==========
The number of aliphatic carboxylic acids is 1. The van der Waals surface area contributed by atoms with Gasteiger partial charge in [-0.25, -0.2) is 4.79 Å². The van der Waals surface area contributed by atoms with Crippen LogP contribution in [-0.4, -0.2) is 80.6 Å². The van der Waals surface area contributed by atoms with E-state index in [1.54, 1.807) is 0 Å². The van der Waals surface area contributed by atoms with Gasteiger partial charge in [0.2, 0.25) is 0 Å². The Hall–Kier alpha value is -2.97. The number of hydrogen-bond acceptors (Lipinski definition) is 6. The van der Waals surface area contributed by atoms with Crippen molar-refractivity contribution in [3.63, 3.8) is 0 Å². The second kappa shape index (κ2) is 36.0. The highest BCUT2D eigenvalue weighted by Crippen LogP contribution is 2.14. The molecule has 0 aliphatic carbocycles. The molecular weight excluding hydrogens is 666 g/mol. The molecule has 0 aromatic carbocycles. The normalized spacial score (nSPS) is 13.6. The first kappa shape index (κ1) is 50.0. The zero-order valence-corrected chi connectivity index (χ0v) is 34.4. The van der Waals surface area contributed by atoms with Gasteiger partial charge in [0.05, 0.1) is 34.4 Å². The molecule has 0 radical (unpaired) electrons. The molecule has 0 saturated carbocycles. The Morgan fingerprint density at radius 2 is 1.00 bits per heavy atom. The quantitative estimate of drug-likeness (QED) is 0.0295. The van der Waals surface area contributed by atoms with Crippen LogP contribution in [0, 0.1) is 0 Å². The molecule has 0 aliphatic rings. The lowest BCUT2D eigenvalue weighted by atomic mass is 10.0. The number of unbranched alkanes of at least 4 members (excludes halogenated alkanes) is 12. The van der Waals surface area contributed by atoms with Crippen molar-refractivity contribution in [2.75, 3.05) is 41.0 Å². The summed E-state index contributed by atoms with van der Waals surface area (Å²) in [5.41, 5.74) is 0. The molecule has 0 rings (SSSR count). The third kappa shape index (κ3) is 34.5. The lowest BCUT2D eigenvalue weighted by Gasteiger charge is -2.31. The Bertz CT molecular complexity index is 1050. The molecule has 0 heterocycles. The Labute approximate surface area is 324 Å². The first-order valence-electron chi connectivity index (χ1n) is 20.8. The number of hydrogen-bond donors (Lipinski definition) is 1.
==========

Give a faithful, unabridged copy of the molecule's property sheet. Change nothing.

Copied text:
The number of aliphatic carboxylic acids is 1. The van der Waals surface area contributed by atoms with Gasteiger partial charge in [-0.25, -0.2) is 4.79 Å². The van der Waals surface area contributed by atoms with Crippen LogP contribution in [-0.4, -0.2) is 80.6 Å². The van der Waals surface area contributed by atoms with E-state index in [1.54, 1.807) is 0 Å². The van der Waals surface area contributed by atoms with Gasteiger partial charge in [0.2, 0.25) is 0 Å². The Hall–Kier alpha value is -2.97. The number of hydrogen-bond acceptors (Lipinski definition) is 6. The van der Waals surface area contributed by atoms with Crippen molar-refractivity contribution in [3.63, 3.8) is 0 Å². The second kappa shape index (κ2) is 36.0. The highest BCUT2D eigenvalue weighted by Crippen LogP contribution is 2.14. The molecule has 0 aliphatic carbocycles. The molecular weight excluding hydrogens is 666 g/mol. The molecule has 0 aromatic carbocycles. The normalized spacial score (nSPS) is 13.6. The first kappa shape index (κ1) is 50.0. The zero-order valence-corrected chi connectivity index (χ0v) is 34.4. The van der Waals surface area contributed by atoms with Gasteiger partial charge in [0.05, 0.1) is 34.4 Å². The molecule has 0 radical (unpaired) electrons. The molecule has 0 saturated carbocycles. The Morgan fingerprint density at radius 2 is 1.00 bits per heavy atom. The quantitative estimate of drug-likeness (QED) is 0.0295. The van der Waals surface area contributed by atoms with Crippen LogP contribution in [0, 0.1) is 0 Å². The molecule has 0 aliphatic rings. The lowest BCUT2D eigenvalue weighted by atomic mass is 10.0. The number of unbranched alkanes of at least 4 members (excludes halogenated alkanes) is 12. The van der Waals surface area contributed by atoms with Crippen molar-refractivity contribution in [2.75, 3.05) is 41.0 Å². The summed E-state index contributed by atoms with van der Waals surface area (Å²) in [5.41, 5.74) is 0. The molecule has 0 rings (SSSR count). The third kappa shape index (κ3) is 34.5. The lowest BCUT2D eigenvalue weighted by Gasteiger charge is -2.31. The Bertz CT molecular complexity index is 1050. The molecule has 0 heterocycles. The Labute approximate surface area is 324 Å². The first-order valence-electron chi connectivity index (χ1n) is 20.8. The number of hydrogen-bond donors (Lipinski definition) is 1.